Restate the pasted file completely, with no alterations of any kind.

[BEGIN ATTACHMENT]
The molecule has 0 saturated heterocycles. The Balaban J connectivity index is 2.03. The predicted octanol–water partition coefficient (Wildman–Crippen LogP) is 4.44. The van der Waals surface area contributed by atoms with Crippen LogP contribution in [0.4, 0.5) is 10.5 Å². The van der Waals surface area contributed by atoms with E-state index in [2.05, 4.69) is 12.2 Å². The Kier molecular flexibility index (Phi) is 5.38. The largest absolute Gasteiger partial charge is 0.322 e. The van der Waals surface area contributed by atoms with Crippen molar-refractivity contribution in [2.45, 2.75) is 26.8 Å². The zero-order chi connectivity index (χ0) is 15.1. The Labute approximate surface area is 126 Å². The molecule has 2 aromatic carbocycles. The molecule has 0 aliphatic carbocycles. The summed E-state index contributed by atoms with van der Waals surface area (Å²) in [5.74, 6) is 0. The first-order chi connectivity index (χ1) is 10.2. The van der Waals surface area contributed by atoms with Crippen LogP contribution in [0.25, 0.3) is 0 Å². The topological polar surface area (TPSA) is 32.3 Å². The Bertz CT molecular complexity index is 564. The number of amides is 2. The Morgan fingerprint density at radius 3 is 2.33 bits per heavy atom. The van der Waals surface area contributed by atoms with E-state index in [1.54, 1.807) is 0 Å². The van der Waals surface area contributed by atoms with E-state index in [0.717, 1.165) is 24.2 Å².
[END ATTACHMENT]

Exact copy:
The molecule has 0 saturated heterocycles. The Balaban J connectivity index is 2.03. The predicted octanol–water partition coefficient (Wildman–Crippen LogP) is 4.44. The van der Waals surface area contributed by atoms with Crippen LogP contribution in [0.4, 0.5) is 10.5 Å². The van der Waals surface area contributed by atoms with E-state index in [2.05, 4.69) is 12.2 Å². The Kier molecular flexibility index (Phi) is 5.38. The largest absolute Gasteiger partial charge is 0.322 e. The van der Waals surface area contributed by atoms with Crippen molar-refractivity contribution in [2.45, 2.75) is 26.8 Å². The zero-order chi connectivity index (χ0) is 15.1. The Labute approximate surface area is 126 Å². The molecule has 2 aromatic carbocycles. The molecule has 0 aliphatic carbocycles. The summed E-state index contributed by atoms with van der Waals surface area (Å²) in [5.74, 6) is 0. The first-order chi connectivity index (χ1) is 10.2. The van der Waals surface area contributed by atoms with Crippen LogP contribution in [0.25, 0.3) is 0 Å². The topological polar surface area (TPSA) is 32.3 Å². The Bertz CT molecular complexity index is 564. The number of amides is 2. The Morgan fingerprint density at radius 3 is 2.33 bits per heavy atom. The van der Waals surface area contributed by atoms with E-state index in [1.54, 1.807) is 0 Å². The van der Waals surface area contributed by atoms with E-state index in [0.717, 1.165) is 24.2 Å².